We watched the waves of brush, the trail along the tree line, a patch of bright winter-green grass in the clearing. "That's why they call it hunting," Donnell said, "and not shooting." DONNY ADAIR—A 60-YEAR-OLD man with diabetes, living in the largest city in Oregon—might seem like an unlikely champion for African Americans in the outdoors. When Donny goes to expositions and trade shows around the country, he says he's generally one of only two or three African Americans in attendance. "It can be a little lonely walking around for six hours and not seeing a face that looks like yours," he says. Not enough boys and girls in the African-American community grow up learning to hunt and fish, taking hunter-safety classes, enjoying the pleasures of the outdoors." Donny didn't grow up hunting, either.
Sometimes he'd be walking with a doe over his shoulder and hear the warden's truck. "Those white bellies are bright as a piece of paper at night," he said, adjusting his worn Dallas Cowboys cap and looking off."Sometimes I could feel the gravel kicked up from the truck tires on my back as he drove on past me." It was a cold morning.Every winter, Donny and Donnell fly from Oregon to Mississippi to see Donny's in-laws, get together with other black outdoorsmen, and hunt the magnificent whitetail bucks that grow wide and tall in the soybean fields and backwoods down here.The Adairs want you to know that, yes, black people in America do hunt, though they can seem as rare in the hook-and-bullet world as they do on ski slopes.In 2008, Donny started the African American Hunting Association.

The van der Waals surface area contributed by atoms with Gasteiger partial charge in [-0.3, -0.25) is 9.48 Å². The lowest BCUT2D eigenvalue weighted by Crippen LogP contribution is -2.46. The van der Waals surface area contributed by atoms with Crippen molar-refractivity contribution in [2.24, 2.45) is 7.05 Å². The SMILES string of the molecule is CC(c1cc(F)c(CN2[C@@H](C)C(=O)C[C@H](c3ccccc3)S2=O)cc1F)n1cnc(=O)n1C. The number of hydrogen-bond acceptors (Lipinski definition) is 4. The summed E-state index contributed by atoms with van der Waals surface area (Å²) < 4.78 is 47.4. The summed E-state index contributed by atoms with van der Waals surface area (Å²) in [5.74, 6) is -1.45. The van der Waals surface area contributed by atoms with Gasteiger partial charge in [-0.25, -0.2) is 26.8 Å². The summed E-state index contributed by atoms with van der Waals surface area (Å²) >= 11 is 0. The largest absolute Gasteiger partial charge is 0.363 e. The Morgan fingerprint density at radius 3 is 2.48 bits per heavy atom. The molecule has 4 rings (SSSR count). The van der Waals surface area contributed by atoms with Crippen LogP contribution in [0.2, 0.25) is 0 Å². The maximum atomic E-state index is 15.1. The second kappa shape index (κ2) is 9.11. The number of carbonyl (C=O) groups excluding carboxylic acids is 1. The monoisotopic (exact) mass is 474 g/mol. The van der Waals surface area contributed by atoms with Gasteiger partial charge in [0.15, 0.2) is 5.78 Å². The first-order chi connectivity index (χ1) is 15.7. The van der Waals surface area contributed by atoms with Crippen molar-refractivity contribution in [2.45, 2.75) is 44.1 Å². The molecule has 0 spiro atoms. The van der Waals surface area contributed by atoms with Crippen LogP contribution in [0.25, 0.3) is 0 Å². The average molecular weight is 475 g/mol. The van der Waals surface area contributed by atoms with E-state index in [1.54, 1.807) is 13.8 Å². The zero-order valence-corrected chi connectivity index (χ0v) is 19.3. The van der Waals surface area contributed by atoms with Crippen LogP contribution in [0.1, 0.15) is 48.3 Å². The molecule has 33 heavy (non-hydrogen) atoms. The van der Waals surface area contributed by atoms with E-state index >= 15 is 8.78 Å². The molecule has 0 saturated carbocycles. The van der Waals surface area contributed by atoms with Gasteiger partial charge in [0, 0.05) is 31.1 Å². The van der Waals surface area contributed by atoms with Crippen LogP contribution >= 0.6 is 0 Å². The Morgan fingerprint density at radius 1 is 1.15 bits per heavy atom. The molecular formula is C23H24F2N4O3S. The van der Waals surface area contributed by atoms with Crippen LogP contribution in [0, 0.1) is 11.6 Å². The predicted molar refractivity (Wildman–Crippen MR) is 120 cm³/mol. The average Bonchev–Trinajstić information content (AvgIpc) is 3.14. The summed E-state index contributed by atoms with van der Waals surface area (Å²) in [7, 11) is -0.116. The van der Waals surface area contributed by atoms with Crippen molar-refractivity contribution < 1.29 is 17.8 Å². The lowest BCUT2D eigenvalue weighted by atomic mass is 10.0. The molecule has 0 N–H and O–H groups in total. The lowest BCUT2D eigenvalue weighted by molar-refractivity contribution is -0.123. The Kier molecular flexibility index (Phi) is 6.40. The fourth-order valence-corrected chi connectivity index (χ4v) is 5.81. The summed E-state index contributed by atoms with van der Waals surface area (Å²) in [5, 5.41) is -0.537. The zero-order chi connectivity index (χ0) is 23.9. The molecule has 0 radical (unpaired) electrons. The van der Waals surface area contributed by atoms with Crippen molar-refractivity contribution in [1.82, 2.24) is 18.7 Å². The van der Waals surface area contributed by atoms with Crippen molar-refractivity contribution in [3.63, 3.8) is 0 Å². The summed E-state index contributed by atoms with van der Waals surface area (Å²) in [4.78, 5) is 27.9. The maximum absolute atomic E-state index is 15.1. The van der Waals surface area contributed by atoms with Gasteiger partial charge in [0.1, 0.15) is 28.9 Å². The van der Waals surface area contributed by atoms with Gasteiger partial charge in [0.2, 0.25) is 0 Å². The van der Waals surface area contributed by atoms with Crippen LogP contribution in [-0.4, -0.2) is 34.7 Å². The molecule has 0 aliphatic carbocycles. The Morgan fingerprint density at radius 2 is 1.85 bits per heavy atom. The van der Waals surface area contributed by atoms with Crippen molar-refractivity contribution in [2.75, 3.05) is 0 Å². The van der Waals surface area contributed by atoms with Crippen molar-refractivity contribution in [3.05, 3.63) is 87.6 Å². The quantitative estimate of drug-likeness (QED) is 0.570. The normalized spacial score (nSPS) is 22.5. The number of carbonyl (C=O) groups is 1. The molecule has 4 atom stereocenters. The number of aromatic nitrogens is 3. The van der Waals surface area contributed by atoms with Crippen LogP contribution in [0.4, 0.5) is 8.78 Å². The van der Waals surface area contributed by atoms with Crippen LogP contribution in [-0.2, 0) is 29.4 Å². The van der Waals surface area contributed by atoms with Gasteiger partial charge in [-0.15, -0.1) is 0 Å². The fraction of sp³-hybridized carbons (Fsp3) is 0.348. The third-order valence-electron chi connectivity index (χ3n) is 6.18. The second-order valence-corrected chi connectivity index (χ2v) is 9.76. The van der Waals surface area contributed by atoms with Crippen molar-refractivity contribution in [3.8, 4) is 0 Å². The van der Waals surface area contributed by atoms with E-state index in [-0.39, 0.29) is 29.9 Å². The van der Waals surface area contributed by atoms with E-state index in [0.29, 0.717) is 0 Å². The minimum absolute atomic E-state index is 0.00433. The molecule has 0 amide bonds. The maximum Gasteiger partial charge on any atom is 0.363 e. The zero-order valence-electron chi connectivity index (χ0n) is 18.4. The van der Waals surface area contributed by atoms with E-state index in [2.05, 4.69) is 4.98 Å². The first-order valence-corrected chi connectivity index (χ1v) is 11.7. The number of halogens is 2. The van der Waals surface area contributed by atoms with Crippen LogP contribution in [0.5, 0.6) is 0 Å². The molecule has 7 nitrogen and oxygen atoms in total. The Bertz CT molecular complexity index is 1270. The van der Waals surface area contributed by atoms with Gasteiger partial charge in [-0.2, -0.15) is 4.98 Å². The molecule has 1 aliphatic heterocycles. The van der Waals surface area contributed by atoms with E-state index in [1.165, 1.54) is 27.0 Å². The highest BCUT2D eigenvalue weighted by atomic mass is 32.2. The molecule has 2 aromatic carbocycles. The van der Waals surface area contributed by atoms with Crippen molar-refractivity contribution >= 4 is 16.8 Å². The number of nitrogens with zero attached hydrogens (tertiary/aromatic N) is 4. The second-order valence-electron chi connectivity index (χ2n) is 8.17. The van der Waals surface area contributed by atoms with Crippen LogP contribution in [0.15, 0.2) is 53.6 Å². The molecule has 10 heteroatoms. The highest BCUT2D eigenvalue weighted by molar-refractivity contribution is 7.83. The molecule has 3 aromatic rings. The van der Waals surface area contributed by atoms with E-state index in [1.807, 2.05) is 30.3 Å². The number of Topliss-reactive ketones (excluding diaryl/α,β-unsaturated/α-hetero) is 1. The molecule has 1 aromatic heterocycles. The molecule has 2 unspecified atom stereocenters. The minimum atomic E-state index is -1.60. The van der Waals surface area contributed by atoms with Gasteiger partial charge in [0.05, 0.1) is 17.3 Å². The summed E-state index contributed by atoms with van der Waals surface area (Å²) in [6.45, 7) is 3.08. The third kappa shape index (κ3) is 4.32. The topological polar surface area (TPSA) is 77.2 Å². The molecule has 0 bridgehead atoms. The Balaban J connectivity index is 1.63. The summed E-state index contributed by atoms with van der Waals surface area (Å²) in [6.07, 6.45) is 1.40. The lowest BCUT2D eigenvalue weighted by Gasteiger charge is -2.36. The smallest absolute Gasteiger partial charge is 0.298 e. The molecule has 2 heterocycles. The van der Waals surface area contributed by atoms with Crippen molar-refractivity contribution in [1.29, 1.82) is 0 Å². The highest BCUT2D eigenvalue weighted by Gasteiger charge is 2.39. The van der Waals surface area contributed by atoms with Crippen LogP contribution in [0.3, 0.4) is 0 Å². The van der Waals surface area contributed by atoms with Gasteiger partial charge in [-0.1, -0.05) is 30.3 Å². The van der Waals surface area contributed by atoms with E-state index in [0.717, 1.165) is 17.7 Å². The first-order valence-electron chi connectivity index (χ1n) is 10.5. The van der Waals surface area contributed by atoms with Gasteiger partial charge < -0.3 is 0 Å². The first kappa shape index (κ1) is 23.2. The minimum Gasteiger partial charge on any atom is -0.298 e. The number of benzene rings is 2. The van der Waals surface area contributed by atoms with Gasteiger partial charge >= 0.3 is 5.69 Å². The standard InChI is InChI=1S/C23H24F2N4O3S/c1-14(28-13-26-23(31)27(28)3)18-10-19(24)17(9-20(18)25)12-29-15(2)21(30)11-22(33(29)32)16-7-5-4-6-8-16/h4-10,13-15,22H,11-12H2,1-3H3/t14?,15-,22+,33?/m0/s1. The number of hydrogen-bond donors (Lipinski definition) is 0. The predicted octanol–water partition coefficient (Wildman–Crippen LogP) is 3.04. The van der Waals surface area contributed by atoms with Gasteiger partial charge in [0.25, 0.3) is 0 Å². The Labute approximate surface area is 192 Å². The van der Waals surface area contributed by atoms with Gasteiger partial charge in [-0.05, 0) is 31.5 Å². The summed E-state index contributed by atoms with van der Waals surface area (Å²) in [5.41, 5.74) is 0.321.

Later that year, he bought a hi-def camcorder, asked his sons to help film and a friend to help edit, and started producing a labor of love called For each episode, Donny and Donnell, and sometimes Kenny, travel somewhere new to hunt or fish, often in the Northwest."You gotta be careful," he said in the hushed tones men use in blinds. It was the week before Christmas and we were in Louise, a small town in the heart of the flat, alluvial, portion of northwest Mississippi known as the Delta."As soon as you're looking down, sending a picture to your girl, that's when your deer pops up." He sent the picture. Donnell made the same trip last year but never got a chance to shoot his gun. I was on a hunting trip with Donnell and his father, Donny Adair, the founder and president of the African American Hunting Association, a Portland, Oregon–based group that promotes participation in outdoor sports through a Web site and a small-budget TV show.The theme song, written and performed by Kenny, is a rap with these lyrics: It's The African American Hunting Show! From his early twenties on, he fed his wife and three daughters with his rifle.If it wasn't a deer he brought home, it was a rabbit or a squirrel or a fat raccoon.All afternoon we sat 20 feet above the ground, in a stand made of warped plywood and sliding windows taken off an old school bus.